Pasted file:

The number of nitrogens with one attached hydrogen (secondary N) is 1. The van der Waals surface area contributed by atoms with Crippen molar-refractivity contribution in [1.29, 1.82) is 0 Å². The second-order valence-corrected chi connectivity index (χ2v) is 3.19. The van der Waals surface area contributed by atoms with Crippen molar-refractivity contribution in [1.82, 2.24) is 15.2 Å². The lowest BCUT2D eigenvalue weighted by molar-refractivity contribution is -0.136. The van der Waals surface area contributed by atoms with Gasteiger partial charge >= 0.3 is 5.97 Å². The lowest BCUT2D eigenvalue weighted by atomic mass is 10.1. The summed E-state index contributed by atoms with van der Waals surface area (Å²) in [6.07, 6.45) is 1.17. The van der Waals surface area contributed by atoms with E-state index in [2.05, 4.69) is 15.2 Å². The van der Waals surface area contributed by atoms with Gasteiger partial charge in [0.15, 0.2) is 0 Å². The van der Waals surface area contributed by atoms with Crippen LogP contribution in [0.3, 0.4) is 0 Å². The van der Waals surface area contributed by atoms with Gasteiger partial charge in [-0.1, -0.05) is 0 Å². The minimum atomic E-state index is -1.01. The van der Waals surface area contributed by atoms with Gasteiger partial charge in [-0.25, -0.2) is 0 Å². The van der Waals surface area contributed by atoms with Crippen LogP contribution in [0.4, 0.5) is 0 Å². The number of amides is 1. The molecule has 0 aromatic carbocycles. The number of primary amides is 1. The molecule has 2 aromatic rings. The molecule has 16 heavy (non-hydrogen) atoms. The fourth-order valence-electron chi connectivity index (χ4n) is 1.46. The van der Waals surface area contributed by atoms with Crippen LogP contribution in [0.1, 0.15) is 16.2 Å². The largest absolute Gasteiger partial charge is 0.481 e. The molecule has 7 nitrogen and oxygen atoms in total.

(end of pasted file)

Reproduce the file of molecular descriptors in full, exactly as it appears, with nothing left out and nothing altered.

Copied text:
The number of nitrogens with one attached hydrogen (secondary N) is 1. The van der Waals surface area contributed by atoms with Crippen molar-refractivity contribution in [1.29, 1.82) is 0 Å². The second-order valence-corrected chi connectivity index (χ2v) is 3.19. The van der Waals surface area contributed by atoms with Crippen molar-refractivity contribution in [1.82, 2.24) is 15.2 Å². The lowest BCUT2D eigenvalue weighted by molar-refractivity contribution is -0.136. The van der Waals surface area contributed by atoms with Gasteiger partial charge >= 0.3 is 5.97 Å². The lowest BCUT2D eigenvalue weighted by atomic mass is 10.1. The summed E-state index contributed by atoms with van der Waals surface area (Å²) in [6.07, 6.45) is 1.17. The van der Waals surface area contributed by atoms with E-state index in [2.05, 4.69) is 15.2 Å². The van der Waals surface area contributed by atoms with Gasteiger partial charge in [0.15, 0.2) is 0 Å². The van der Waals surface area contributed by atoms with Crippen LogP contribution in [0.3, 0.4) is 0 Å². The van der Waals surface area contributed by atoms with Gasteiger partial charge in [-0.1, -0.05) is 0 Å². The minimum atomic E-state index is -1.01. The van der Waals surface area contributed by atoms with Gasteiger partial charge in [-0.25, -0.2) is 0 Å². The van der Waals surface area contributed by atoms with Crippen LogP contribution in [0.4, 0.5) is 0 Å². The number of amides is 1. The molecule has 0 aromatic carbocycles. The number of primary amides is 1. The molecule has 2 aromatic rings. The molecule has 16 heavy (non-hydrogen) atoms. The fourth-order valence-electron chi connectivity index (χ4n) is 1.46. The van der Waals surface area contributed by atoms with Crippen LogP contribution in [0.1, 0.15) is 16.2 Å². The largest absolute Gasteiger partial charge is 0.481 e. The molecule has 7 nitrogen and oxygen atoms in total.